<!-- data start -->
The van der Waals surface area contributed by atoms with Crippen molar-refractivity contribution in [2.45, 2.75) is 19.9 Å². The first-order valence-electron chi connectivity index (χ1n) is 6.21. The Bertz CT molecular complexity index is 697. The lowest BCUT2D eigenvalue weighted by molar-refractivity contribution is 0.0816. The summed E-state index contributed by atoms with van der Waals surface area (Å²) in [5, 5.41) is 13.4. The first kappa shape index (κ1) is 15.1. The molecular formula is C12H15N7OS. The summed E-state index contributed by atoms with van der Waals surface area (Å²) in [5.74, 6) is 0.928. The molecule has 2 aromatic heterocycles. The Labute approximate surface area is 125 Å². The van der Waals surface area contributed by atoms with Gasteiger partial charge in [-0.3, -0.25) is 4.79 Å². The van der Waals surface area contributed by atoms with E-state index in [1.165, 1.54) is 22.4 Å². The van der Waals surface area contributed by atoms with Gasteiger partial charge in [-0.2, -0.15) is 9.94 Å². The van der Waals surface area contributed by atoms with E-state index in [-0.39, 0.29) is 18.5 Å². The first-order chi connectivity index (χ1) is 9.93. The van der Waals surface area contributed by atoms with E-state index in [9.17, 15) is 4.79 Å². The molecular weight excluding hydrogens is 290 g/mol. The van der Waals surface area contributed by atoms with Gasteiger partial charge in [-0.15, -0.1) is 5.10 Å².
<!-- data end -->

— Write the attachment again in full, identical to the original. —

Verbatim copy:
The van der Waals surface area contributed by atoms with Crippen molar-refractivity contribution in [2.45, 2.75) is 19.9 Å². The first-order valence-electron chi connectivity index (χ1n) is 6.21. The Bertz CT molecular complexity index is 697. The lowest BCUT2D eigenvalue weighted by molar-refractivity contribution is 0.0816. The summed E-state index contributed by atoms with van der Waals surface area (Å²) in [5, 5.41) is 13.4. The first kappa shape index (κ1) is 15.1. The molecular formula is C12H15N7OS. The summed E-state index contributed by atoms with van der Waals surface area (Å²) in [5.74, 6) is 0.928. The molecule has 2 aromatic heterocycles. The Labute approximate surface area is 125 Å². The van der Waals surface area contributed by atoms with Gasteiger partial charge in [-0.3, -0.25) is 4.79 Å². The van der Waals surface area contributed by atoms with E-state index in [1.165, 1.54) is 22.4 Å². The van der Waals surface area contributed by atoms with Gasteiger partial charge in [-0.2, -0.15) is 9.94 Å². The van der Waals surface area contributed by atoms with E-state index in [-0.39, 0.29) is 18.5 Å². The first-order chi connectivity index (χ1) is 9.93. The van der Waals surface area contributed by atoms with E-state index in [9.17, 15) is 4.79 Å². The molecular weight excluding hydrogens is 290 g/mol. The van der Waals surface area contributed by atoms with Gasteiger partial charge in [-0.15, -0.1) is 5.10 Å².